2. Highway robbery. According to the lady on the television news, ATM fees are “highway robbery” and having money “ripped away” just because she uses out-of-network machines is unfair. Uhhh. No. You’re paying for the convenience of the service, lady. If you think the fees are too high, maybe just go to your own bank to get money instead of just sticking your card in the closest slot. Even now when I don’t travel very often, I keep a small account at a bank in the area where I grew up so I can withdraw cash without paying $5 a pop for the privilege. Once I withdraw it, I replenish that account with an electronic transfer from my primary bank. I’m just going to assume what the TV lady really meant that she was pissed that she was being charged a fee for being lazy, not really for the fee itself.
3. The Republican Party. OK gang, listen up. How exactly are we expecting the American people to trust us to put up a presidential candidate if we can’t manage to get our own House in order? We’re the majority party. The election of a Speaker should be a foregone conclusion long before it ever gets talked about in the press. We’ve got the chance to put one of our own into what’s arguably the most powerful chair in legislative politics, but instead we’re showing the real life version of Dumb and Dumber. Do you imagine for a moment that Sam Rayburn or Tip O’Neill would have tolerated this level of jackassery from their members?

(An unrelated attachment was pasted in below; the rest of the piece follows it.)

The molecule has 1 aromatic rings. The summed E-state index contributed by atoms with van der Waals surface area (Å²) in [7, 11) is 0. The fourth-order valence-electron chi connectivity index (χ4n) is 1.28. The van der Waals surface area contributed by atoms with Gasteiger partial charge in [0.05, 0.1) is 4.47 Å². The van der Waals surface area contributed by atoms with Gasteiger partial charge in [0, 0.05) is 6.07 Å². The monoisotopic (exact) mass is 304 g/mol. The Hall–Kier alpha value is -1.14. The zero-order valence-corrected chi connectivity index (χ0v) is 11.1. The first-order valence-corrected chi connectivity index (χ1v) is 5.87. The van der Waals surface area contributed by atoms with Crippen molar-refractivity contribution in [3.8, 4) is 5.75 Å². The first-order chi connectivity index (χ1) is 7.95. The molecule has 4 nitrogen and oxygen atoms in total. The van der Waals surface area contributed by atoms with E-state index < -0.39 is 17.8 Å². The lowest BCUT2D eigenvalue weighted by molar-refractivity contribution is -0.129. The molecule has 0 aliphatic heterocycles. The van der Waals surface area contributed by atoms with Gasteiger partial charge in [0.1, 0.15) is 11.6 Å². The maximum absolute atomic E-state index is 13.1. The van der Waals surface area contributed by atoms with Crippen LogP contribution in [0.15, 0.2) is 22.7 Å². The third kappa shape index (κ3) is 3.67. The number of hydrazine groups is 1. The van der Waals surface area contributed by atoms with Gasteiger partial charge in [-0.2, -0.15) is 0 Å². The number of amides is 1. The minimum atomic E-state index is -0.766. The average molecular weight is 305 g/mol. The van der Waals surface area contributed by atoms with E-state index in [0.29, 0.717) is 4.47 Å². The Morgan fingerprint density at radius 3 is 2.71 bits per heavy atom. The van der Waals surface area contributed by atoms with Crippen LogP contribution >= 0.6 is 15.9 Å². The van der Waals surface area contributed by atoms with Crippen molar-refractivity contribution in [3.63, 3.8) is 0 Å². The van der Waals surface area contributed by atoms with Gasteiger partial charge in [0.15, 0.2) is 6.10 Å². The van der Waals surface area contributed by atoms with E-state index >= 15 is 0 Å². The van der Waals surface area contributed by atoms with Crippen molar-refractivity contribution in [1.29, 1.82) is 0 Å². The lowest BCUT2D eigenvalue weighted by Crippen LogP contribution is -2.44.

While the Pope of Rome was busy stealing the spotlight, there was some real honest to God news broken over the weekend. Rather than dealing with another round of how stupid can Republican members of Congress make themselves look, the Speaker of the House is opting to resign from Congress and give up the office that stands him second in line to the presidency.
Speaker Boehner has taken massive amounts of criticism from the Tea Party wing for not being conservative enough – as if the Republican Party should have some kind of purity test for membership. Given my oddball 1960’s brand of conservativism that is currently out of favor, I’ve always given the speaker the lion’s share of the credit for managing to hold together a majority that gets anything at all accomplished.
As he edges towards the door, there was a nugget from his interview this morning with CBS Face the Nation that, more than anything else, tells me that John Boehner gets it – perhaps more clearly than any of his contemporaries. While musing on his accomplishments as Speaker despite the active resistance of the most conservative members of the Republican caucus, he offered this, “You know this is the part that I really don’t understand…Our founders didn’t want some parliamentary system where if you won the majority you got to do whatever you wanted to do. They wanted this long, slow press. So change comes slowly, and obviously too slowly for some.”
I worry that the next crop of candidates for the top job in the House won’t be so circumspect and will jam through an inevitably crackpot agenda no matter what long term costs might come.